Willie Shelton of tank crew D3 is pictured right. Willie was awarded the Distinguished Combat Medal for “great coolness and skill in driving his tank in action on 17th October 1918. When his tank was ditched, he worked under heavy fire for three hours and subsequently drove his tank for 6 hours, showing excellent skills in manoeuiring, so that many machine gun nests holding up the infantry were destroyed. This photo was provided by his great grandson Tim Kelly who is a member of the website.
Please use the "comment" link to tell us about any more information about a Blog
|Posted by firsttankcrews on August 16, 2017 at 6:30 AM||comments (0)|
Australia based Talieh Williams, who is Darnley McCaig's great granddaughter, has made contact and let me know about his two children as well as other family information. She has also agreed to see if she can get some photos from her Scottish and New Zealand familes.
I have updated his record which you can find in the C Coy H-M Crewman page.
|Posted by firsttankcrews on August 14, 2017 at 11:05 AM||comments (0)|
Creme de Menthe crewman Laurie Rowtree was commissioned into the Royal Field Artillery in January 1917 and returned to the Western Front in the summer. He was killed on 25 November in the closing stages of the Battle for Passendaele, probably as a result of counter-battery fire.
An exhibition about his life is currently under way at the York Castle Museum. As you would expect, a lot of research has been undertaken aboiut his life and, as part of this...Read Full Post »
|Posted by firsttankcrews on August 5, 2017 at 6:15 AM||comments (0)|
Gnr John McKenzie, from Birkenhead, was killed on 5 August 1917 and his body was buried at Lijssenthoek Military Cemetery.
Born in Carlisle in 1890, John was the eldest son of Railway shunter Francis McKenzie and his wife Mary. By 1901 the family had moved to Tranmere in Birkenhead and were living in Peel Street. .
John probably enlisted at Coventry in early May 16; his home being recorded as Liverpool in Motor Cycle published on 4 May 1916. Posted to D Company, he fought in...Read Full Post »
|Posted by firsttankcrews on July 16, 2017 at 5:40 PM||comments (0)|
In preparation for our next trip to France, when we will visit graves of the First Tank Crewmen buried on the Somme including Frank Bull, I have been reviewing my notes. Coincidentally I have also been in contact with Greg Lewin who has been researching the War Memorial at Bridgnorth.
When FC Bull joined the MMGS in late March 1916, his home town is recorded as Bridgnorth, The local Bridgnorth records FC Bull as a lance corporal. The burial record, recently added to the CWGC websi...Read Full Post »
|Posted by firsttankcrews on July 6, 2017 at 5:35 PM||comments (0)|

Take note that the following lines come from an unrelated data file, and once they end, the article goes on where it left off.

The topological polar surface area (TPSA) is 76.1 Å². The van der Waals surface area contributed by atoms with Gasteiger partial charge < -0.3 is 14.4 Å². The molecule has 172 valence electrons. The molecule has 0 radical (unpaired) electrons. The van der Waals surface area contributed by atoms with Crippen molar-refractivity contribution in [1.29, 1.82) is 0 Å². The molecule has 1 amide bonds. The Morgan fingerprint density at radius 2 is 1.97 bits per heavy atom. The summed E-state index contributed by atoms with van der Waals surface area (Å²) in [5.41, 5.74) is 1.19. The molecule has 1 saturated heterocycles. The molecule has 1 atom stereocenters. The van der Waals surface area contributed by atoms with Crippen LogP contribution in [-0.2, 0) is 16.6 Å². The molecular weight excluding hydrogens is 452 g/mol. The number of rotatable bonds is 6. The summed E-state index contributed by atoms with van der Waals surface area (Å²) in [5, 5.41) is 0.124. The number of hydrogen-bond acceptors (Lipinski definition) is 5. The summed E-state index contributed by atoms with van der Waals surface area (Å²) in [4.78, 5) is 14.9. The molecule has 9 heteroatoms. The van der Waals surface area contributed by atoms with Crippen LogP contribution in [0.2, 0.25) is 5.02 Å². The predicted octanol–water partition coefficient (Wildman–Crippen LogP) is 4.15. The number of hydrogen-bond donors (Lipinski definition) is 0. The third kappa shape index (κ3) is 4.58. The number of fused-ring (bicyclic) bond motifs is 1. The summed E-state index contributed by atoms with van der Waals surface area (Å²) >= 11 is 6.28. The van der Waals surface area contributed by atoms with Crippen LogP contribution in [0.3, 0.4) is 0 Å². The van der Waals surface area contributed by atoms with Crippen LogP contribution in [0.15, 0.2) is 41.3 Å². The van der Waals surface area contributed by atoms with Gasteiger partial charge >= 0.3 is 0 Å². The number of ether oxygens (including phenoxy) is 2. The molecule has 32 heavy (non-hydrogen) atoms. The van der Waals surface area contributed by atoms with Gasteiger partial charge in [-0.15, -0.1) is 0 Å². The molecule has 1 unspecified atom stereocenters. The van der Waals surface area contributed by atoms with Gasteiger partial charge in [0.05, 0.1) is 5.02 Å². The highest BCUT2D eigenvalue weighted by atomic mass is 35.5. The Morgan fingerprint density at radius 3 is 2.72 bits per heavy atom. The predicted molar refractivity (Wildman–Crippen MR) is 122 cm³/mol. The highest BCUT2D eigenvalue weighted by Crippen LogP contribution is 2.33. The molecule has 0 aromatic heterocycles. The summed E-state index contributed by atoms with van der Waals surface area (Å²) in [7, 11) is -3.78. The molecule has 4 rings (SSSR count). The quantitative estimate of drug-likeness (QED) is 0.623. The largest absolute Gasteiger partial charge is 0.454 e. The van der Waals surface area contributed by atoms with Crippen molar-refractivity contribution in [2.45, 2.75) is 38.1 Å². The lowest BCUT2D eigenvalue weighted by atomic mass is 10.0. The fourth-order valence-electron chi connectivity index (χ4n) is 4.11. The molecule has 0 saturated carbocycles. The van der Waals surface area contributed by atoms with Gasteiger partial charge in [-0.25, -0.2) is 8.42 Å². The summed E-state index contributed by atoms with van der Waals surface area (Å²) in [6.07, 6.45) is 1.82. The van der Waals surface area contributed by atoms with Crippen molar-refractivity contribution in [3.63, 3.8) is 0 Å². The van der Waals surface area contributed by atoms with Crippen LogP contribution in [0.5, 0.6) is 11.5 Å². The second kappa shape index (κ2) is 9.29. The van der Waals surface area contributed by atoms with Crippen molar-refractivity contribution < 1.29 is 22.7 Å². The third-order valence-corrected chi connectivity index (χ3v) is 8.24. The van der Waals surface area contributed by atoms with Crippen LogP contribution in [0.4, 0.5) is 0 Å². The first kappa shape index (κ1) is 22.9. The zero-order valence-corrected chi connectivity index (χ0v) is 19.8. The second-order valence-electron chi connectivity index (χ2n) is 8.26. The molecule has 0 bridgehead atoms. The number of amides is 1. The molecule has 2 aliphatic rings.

Just discovered that Gnr James Anderson DCM was born on 15 May 1893 at 35 Cambridge Gardens in South Leith,.
His parents were Margaret Whitson and James Couper Anderson MA who had married in Edinburgh in 1890. James' father was a school teacher who later became Headmaster of Albion Street School.
James' father died on 27 July 1916 shortly before D Company deployed to France., James was recommended for a gallantry award following the capture of High Wood b...Read Full Post »
|Posted by firsttankcrews on May 18, 2017 at 7:05 AM||comments (0)|
On 30 September 1916, five tank crews from the B Company Advance Party were allocated to D Company and sent north to establish a new tankdorome at Acheux. The names of the crewmen have been found in the D Company Adjutant's correspondance book and these are now available on the B Company element of this site, accessible on the side bar
|Posted by firsttankcrews on April 27, 2017 at 12:35 AM||comments (0)|
According to D Company's records, 32441 Cpl Ernest Alfred White was the NCO in the D16 crew in early September 1916. However he is not listed amongst Dracula's crew, which fought at Flers on 15 September which is rather odd. Three weeks later, his OC sought to have him reduced to the ranks as being unlikely to become an efficient NCO.
This sort of event would normally be the death knell for most careers, However Ernest must have proved his leadershi...Read Full Post »
|Posted by firsttankcrews on March 25, 2017 at 7:00 AM||comments (0)|
Born 22 Apr 93 in Ludham, Norfolk,Edwin won a county council scholarship and attended King's Lynn Grammar school before settling at Blofield where he worked for his father on their market gardem. He joined the MGC (Motors) at Coventry in early May and was part of the D7 crew at Flers on 15 Sep 16.
Edwin was wounded at Martinpouich on 25 Sep 16, when a bullet hit his left shoulder which smashed the top of his humerus. The bullet fragments were removed and he was evacuate...Read Full Post »
|Posted by firsttankcrews on March 3, 2017 at 5:50 AM||comments (0)|
The Falkirk Herald provides more information and a photograph about Sgt Robert Hillhouse. Robert who served in C Company and was killed on 11 April 1917 at Monchy le Preux during the Battle of Arras.
The paper confirms that Robert was a motor cyclist as a young man and collided with butcher's horse and cart in his home town of Denny on 23 August 1910. The bike was badly damaged and the horse severely cut as a result of the accident.
Two years later, Robert married Jane...Read Full Post »
|Posted by firsttankcrews on February 19, 2017 at 10:05 AM||comments (0)|
Ernest Thornton was not one of the First Tank Crewmen as he did not serve in one of the four tank companies sent to France in the Autumn of 1916. He was already in France serving with No 2 Battery MMGS when the call for volunteers was made to increase C Company to C Battalion in November 1916 and was one of the first to join the new unit. Ernest later won the Military Medal (MM) as a tank commander at the Bat...Read Full Post »